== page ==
But it is NATO that is the provocateur. Stoltenberg issued a particularly serious provocation Nov. 23, when he was asked about the implications of the possibility that a German Green-Social Democrat-Free Democrat governing coalition, then still being formed, could decide to take Germany out of the NATO nuclear sharing arrangement. “Germany can, of course, decide whether there will be nuclear weapons in your country,” he said, “but the alternative is that we easily end up with nuclear weapons in other countries in Europe, also to the east of Germany.”

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CC/Olaf Kosinsky
Olaf Scholz, incoming Chancellor of the “traffic light” coalition government in Germany.

On Nov. 30, Belarus President Alexander Lukashenko, during a TV interview, responded to Stoltenberg’s statement: “I would offer Putin to return nuclear weapons to Belarus.”

Lavrov in remarks to Russia’s Federation Council on Dec. 1 said:

I would describe this statement as a serious warning prompted by the reckless policy that is being pursued by the West. … Jens Stoltenberg said that if Germany was unwilling to keep nuclear weapons, they would move them to the east, i.e., to former socialist countries. What else needs to be explained to our Western colleagues to stop this sort of folly? I would say Alexander Lukashenko reacted to these irresponsible statements, designed to not only build up confrontation but to try and provoke a military conflict. I don’t know what they are hoping to achieve, but this is an outrageous position. If they are entertaining an idea like this—to deploy nuclear weapons in Poland, Romania, or some other place close to the Russian Federation in violation of all things imaginable, including the Non-Proliferation Treaty and the Russia-NATO Founding Act,—then hardball counterexamples must be used to show the futility of this sort of undertaking.

In the event, the German coalition announced that indeed, it would keep Germany in NATO’s nuclear sharing arrangement, to include the continued storage of twenty B61 nuclear bombs at an airbase in central Germany. Nonetheless, the shock of Stoltenberg’s statement remains.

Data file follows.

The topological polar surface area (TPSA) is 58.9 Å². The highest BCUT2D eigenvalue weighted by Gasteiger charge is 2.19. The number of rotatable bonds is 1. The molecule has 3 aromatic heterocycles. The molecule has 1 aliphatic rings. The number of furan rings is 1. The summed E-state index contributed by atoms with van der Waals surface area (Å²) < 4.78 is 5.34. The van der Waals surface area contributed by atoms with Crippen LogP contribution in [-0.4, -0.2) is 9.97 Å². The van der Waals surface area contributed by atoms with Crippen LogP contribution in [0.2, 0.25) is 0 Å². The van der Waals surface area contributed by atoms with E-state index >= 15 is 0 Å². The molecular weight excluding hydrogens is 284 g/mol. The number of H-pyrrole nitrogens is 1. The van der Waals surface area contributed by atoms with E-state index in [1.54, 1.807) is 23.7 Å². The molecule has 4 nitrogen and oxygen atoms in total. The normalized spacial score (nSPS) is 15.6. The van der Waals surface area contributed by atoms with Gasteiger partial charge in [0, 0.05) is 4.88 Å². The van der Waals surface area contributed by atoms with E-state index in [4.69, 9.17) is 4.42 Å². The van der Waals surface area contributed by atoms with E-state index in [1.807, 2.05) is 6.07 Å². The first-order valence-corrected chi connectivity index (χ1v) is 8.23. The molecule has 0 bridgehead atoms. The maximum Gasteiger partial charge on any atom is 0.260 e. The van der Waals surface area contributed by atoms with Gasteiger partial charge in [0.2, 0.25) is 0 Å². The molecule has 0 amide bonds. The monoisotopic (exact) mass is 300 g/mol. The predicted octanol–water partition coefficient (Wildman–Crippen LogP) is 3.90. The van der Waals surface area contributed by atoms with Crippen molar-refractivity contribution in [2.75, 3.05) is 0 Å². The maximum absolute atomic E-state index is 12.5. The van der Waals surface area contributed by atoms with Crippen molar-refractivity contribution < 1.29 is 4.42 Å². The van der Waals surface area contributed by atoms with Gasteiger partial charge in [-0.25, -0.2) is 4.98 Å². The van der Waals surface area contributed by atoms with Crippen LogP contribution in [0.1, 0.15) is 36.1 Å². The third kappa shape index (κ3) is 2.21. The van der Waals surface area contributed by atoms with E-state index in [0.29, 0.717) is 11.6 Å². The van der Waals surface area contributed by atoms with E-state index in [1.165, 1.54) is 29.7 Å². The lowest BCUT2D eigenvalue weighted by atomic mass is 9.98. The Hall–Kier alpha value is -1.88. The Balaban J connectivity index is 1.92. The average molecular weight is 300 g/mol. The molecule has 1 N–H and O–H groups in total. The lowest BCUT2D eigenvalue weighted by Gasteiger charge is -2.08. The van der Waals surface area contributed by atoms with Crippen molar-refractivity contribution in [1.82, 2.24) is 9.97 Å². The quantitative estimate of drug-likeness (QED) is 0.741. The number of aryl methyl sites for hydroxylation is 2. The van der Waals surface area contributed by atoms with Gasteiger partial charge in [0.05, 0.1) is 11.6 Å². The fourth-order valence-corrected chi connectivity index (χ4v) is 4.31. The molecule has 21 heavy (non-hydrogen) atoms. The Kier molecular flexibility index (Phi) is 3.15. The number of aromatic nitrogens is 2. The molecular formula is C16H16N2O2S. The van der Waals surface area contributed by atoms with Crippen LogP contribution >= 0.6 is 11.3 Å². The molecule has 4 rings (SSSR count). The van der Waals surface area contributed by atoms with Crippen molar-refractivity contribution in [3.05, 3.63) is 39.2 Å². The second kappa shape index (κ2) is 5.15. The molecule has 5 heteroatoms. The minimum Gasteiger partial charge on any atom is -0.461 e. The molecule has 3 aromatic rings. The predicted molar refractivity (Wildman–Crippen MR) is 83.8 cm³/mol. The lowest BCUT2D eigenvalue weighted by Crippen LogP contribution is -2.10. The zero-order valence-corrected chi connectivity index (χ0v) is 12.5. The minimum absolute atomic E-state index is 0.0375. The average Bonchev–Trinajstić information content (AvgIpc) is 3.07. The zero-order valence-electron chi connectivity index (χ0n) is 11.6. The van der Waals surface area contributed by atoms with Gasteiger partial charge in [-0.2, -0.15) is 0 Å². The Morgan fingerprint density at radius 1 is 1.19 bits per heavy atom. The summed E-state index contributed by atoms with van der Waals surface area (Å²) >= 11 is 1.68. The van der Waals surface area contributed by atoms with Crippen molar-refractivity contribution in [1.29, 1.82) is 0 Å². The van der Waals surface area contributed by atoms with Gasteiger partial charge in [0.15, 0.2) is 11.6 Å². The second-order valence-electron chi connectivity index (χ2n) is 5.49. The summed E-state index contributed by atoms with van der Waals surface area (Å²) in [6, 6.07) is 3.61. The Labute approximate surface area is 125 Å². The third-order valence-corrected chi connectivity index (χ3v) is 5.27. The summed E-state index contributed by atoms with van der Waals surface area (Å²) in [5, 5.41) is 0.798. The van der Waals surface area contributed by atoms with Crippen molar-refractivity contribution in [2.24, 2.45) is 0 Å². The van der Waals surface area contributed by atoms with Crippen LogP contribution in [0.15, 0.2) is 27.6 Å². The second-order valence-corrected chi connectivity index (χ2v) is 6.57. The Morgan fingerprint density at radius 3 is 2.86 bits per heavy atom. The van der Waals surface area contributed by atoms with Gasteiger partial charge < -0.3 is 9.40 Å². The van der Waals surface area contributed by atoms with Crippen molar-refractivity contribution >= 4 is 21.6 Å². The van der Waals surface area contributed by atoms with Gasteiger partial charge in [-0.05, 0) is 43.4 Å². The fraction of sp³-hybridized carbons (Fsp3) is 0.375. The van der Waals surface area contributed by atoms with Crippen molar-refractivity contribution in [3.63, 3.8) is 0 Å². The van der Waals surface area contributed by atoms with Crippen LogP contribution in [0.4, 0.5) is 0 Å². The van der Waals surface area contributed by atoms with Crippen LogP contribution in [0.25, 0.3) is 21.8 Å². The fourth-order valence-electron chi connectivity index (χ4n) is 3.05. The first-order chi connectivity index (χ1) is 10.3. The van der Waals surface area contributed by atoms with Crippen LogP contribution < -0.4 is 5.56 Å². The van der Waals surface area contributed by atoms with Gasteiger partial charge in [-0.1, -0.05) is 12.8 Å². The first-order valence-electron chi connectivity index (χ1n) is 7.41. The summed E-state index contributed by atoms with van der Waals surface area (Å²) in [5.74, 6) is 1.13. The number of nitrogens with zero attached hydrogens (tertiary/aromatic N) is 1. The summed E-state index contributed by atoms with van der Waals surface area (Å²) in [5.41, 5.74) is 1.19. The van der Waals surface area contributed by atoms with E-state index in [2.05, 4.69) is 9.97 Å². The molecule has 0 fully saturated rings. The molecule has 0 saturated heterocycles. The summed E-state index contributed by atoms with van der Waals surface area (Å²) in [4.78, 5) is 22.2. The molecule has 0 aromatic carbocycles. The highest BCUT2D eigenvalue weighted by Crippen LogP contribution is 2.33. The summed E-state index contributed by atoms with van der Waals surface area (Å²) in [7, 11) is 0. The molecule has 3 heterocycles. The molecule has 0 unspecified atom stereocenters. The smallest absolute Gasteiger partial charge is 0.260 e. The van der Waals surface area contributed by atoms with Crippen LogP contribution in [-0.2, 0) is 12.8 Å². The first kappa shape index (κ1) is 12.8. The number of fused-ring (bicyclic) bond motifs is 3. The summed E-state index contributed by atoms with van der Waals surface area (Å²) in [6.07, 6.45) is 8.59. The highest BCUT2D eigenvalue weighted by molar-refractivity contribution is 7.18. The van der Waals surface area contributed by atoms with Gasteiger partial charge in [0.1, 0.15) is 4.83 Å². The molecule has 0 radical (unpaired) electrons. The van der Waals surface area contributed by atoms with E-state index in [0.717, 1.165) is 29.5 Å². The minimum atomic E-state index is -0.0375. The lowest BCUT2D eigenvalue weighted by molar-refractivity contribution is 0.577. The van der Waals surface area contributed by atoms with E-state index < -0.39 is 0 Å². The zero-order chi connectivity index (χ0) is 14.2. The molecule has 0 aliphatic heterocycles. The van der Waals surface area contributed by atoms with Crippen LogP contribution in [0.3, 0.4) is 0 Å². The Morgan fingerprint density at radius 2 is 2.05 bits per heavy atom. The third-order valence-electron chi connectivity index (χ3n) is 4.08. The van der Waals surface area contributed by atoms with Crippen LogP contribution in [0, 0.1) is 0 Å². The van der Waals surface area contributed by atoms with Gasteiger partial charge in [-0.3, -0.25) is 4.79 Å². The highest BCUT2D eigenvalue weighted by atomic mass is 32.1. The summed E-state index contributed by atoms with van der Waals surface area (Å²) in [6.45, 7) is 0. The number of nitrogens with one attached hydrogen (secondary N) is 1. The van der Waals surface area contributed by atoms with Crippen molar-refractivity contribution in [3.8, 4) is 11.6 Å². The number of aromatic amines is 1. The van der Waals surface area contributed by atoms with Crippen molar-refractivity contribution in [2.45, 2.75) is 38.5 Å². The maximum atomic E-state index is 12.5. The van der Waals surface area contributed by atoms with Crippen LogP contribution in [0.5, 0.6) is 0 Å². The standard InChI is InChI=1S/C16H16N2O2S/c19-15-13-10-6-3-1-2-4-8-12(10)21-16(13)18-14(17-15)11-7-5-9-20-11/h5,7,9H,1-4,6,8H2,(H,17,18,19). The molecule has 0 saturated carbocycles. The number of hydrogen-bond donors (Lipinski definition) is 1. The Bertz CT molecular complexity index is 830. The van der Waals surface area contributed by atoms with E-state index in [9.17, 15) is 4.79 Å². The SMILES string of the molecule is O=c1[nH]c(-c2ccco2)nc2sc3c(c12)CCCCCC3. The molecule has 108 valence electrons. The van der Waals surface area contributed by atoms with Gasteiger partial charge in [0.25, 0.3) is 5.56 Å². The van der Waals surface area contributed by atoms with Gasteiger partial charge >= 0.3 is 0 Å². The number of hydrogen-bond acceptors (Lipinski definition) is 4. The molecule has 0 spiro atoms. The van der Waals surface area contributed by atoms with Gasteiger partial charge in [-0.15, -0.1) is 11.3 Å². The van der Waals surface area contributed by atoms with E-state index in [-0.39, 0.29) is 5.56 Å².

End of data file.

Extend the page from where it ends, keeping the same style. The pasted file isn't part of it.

The roots of the current crisis go back to 1991 when NATO, unlike the Warsaw Pact, refused to disband, instead expanding eastwards all the way up to Russia’s borders despite promises made in the aftermath of the fall of the Berlin Wall that it wouldn’t. NATO arms are now about 1,000 km closer to Moscow than during the Cold War, a geographical fact that, along with the psychological importance of it in Russia, is never acknowledged by NATO’s partisans. The expansion of the alliance was set into motion during the Clinton Administration and began with the addition of Poland, Hungary, and the Czech Republic in 1999, and then proceeded through Baltic countries and southward into the Balkans in 2004. In 2008, Ukraine and Georgia were both promised NATO membership at the alliance’s summit in Bucharest.

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UN/Loey Felipe
Volodymyr Zelensky, President of Ukraine.

The British, Again

Also paved over in the NATO narrative is the U.S./EU-backed coup in Kiev in 2014, which not only overthrew a democratically-elected government, but installed a regime that depends heavily on neo-Nazi groups to maintain its authority. In response to this reality, the people of Crimea announced their loyalty to Moscow, and revolts broke out in the largely Russian-speaking Donbas region. In 2018, Volodymyr Zelensky was elected President of Ukraine on the promise that he would seek peace in the Donbas, but has instead been totally absorbed by the same neo-Nazi apparatus that ran the 2014 coup. Since the time of the Kiev coup, NATO has greatly increased its military deployments in the Baltic countries and in Poland, and has expanded its exercises from the Barents Sea in the Arctic through the Baltic Sea and down to the Black Sea.

But behind the NATO narrative of a Russia threatening to invade Ukraine is a set of talking points provided by the British Empire’s premier think tank, the Royal Institute for International Affairs, also known as Chatham House. On Nov. 24, the RIIA issued a report entitled “Ukraine-Russia relations: Explaining the two countries’ intertwined histories, the armed conflicts in Crimea and the Donbas region, and disputes over gas supplies.” The report, authored by Orysia Lutsevych, the Head and Research Fellow of the Ukraine Forum of RIIA’s Russia and Eurasia Program, claims that “The origins of the current conflict lie in Russia’s long-standing aspiration to control its periphery.”

Russian President Vladimir Putin has three objectives in Ukraine, Lutsevych claims: bringing Ukraine back into its “sphere of influence”; Putin wants to solidify his rule at home by preventing “the emergence of an alternative, democratic system of government on the Russian border”; and third, “Putin uses Ukraine to feed a wider narrative of Russia as being a fortress under siege by the West and needing a strong commander-in-chief to protect its ‘civilization’.”

Putin Draws Russia’s ‘Red Lines’